- New Science in old markets -

Nasdaq and Brent return to compressions and drop

There was a sharp drop in US stock markets on Friday after some early strength.  We expected something like this to happen as we said in the earlier of the two April 1st editions when warning that rallies in US equities would stall. A reminder of why:

Compressions show moments of great uncertainty, marking general disagreement between market people about the next price direction. They are the opposite of extensions which occur when there is consensus. Trends often start with compressions, even though we cannot usually tell which way that trend will be – this leaves us with two choices, the first of which is to ‘go with the break’.

When doing that, we wait for the compressed condition to resolve itself and then chase the market in whichever direction it ‘breaks’.

We sometimes warn that patience is needed when an apparent break is occurring as it must be confirmed by the market closing outside the compression. This can be frustrating as the price may continue to move in the direction of the break for some time before it is possible to take a trade with confidence. In the long run this is better than jumping in on early evidence of a break, as prices can easily stall and move back into the compressed area, leaving the trader with an ‘orphan’ position either long above or short below market levels. ‘Going with the break’ is the first choice.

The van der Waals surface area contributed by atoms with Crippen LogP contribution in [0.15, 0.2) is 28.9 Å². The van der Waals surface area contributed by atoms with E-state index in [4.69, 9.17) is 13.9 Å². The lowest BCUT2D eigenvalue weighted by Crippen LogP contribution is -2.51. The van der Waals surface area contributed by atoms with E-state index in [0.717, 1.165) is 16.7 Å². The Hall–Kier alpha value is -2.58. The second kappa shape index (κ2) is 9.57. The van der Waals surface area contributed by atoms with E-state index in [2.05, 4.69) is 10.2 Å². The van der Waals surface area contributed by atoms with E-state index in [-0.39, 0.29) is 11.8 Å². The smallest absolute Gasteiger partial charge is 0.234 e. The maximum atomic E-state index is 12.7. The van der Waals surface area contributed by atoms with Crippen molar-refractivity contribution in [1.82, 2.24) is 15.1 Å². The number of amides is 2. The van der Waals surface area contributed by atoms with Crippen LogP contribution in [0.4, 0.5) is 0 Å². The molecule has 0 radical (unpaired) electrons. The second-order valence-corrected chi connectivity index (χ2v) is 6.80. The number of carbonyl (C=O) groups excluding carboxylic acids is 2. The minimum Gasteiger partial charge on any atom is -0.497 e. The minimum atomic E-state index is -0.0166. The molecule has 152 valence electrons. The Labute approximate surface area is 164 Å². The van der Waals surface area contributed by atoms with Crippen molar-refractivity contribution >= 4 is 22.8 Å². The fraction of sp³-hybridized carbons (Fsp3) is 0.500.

The second is to wait for a ‘return movement’ to the compression sometime after the break has occurred. There seem to be two current cases of this at the moment, in the Nasdaq and in Brent crude:

Here the market compresses and breaks (downward in both of these, but it could be upward) and after a few days rises back to the compressed level where the rally stalls and weakness resumes.

This is often a better opportunity to adopt a trade as the price direction is already apparent from the original break and the risk can be held at a lower level because the price should not penetrate the compressed area, although it may push into it a bit, as did both of these examples.

The reason for this frequent feature of compressions is the ‘strange attractor’ effect that shows up in many complex systems. Markets are just one kind but many others exist in weather and ocean systems, geophysics and epidemiology - in fact anywhere that feedback links cause with effect. We watch for this from our lookout post here but it is very useful from a trading standpoint if you watch for it too.

There will shortly be a revised version of our userguide available on our website that will emphasise this important aspect of compressions.